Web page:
25 December 2002
Visit from Mary (Polly)Peeler
My 4th GreatGrandmother
On an earlyChristmas morning in the year 2002, I fell fast asleep on the couch of ourHurricane, West Virginia home, exhausted after a busy week and that evening’swrapping of gifts for our 4 children, Brandon, Brittany, Bryanna and Brayden.At about 1:45A.M., I was awakened by a sweet, pungent aroma that I did notimmediately recognize. It was only after sitting up and taking a few, short,deliberate breaths through my nose, that I realized the scent as that of freshroses. This was followed by the increasingly familiar feeling of paranormal experiencesthat have now frequently characterized the most recent years of my life—thestrong presence of someone close by in the room with me. And then, two sensations that I cannot evenbegin to explain how I can comprehend, but I do so with more surety than onewho would observe a visiting family member with their very own eyes. First, Ifelt the assurance of “Motherly Love” and secondly, the “very joyous, thoughcalm, sense of peace” reminiscent of my maternal Grandmother, Angela VeronicaPadovini-Bell. However, I quicklysensed that this woman was not Grandma Bell, but someone many more times over,an Elder. A few seconds later, as if answering a visitor’s call at the frontdoor of our home, I knew in my heart “exactly” who was with me---my 4thGreat Grandmother, Mary “Polly” Peeler (1774-1851). History states that Pollywas of German ancestry (Biehler) and one of the most beautiful women of her day(married to John Park, 1773-1828). Tragically, Polly went blind in her lateryears and was led about by a young, Negro girl. But, on this holiest of nights,she spoke to my heart: “I am no longer blind, I have been blessed to see themost wonderful things”, she said. Andshortly thereafter, she departed, the feeling of her presence subsiding withinme like the tide that bids farewell to the infinite sands of an ocean beach.Grandma Polly left me with one last image though, that I clearly saw in mymind’s eye—her beautiful, blue eyes!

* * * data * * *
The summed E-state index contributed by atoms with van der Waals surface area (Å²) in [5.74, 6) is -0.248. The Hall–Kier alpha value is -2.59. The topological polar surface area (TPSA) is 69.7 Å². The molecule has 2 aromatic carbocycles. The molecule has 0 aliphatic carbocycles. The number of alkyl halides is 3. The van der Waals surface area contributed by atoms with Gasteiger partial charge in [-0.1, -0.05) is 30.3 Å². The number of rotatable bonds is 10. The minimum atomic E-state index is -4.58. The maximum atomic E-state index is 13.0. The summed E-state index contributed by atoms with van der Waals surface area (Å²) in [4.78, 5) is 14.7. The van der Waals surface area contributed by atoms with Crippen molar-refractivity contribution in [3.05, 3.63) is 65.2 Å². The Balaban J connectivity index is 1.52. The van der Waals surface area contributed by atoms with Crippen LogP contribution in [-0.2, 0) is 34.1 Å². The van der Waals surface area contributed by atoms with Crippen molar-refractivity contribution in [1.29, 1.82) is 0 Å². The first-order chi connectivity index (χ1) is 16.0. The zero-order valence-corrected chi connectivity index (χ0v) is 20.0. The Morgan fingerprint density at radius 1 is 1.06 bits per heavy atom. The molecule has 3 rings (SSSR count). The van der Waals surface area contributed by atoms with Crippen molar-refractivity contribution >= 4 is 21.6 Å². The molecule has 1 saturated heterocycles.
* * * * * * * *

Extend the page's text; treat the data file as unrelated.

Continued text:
In all of myexcitement, I could not fall back asleep until the sun began to rise onChristmas morning, and as I peered out the window at the graceful dance offalling snowflakes, I smiled at the memory of something that I had known oncebefore….that Polly Peeler was born on an early morning of a winter’s day in theyear of our Lord, One Thousand Seven Hundred & Seventy-four. And like thisday before me, she shared it with the Christ child. Yes, you see, Polly was born Christmas Day, 1774. And she knew that just like Christmas, Icould never forget her.
And she has not forgottenme.
Because onChristmas Day 2002, Polly Peeler’s 228th Birthday, she warmed myheart with her faith, love, and yes,peace….the Peace of Jesus Christ.
God Bless PollyPeeler, God Bless our ancestors, and May God Bless all those who remember.
“How callous anddisrespectful it is to refer to our ancestors….your very own flesh and blood,as “Those Dead People”. I often hearthis profanity uttered from the mouths of the narrow-minded, who considergenealogy a mere curse to waste one’s time. Not only is “death” a blatant untruth, but it spits in the face of thosegrandparents, aunts, uncles, and cousins that we have not yet met. Their merephysical absence from our daily lives is not an excuse for such language.Rather, we should pray, that if our children have not yet found grace in thepresence of their grandparents, regardless of generation, that they have thewisdom to speak of them with reverence and gratefulness and not as discardedentities. You should thank the Lord and your ancestors, for the precious lifethat they have given you, lest you someday have to endure peering into thetear-stained faces of those who gave so much, but whom you thought so little,as to choose not to claim them as your own.”
- William D. Park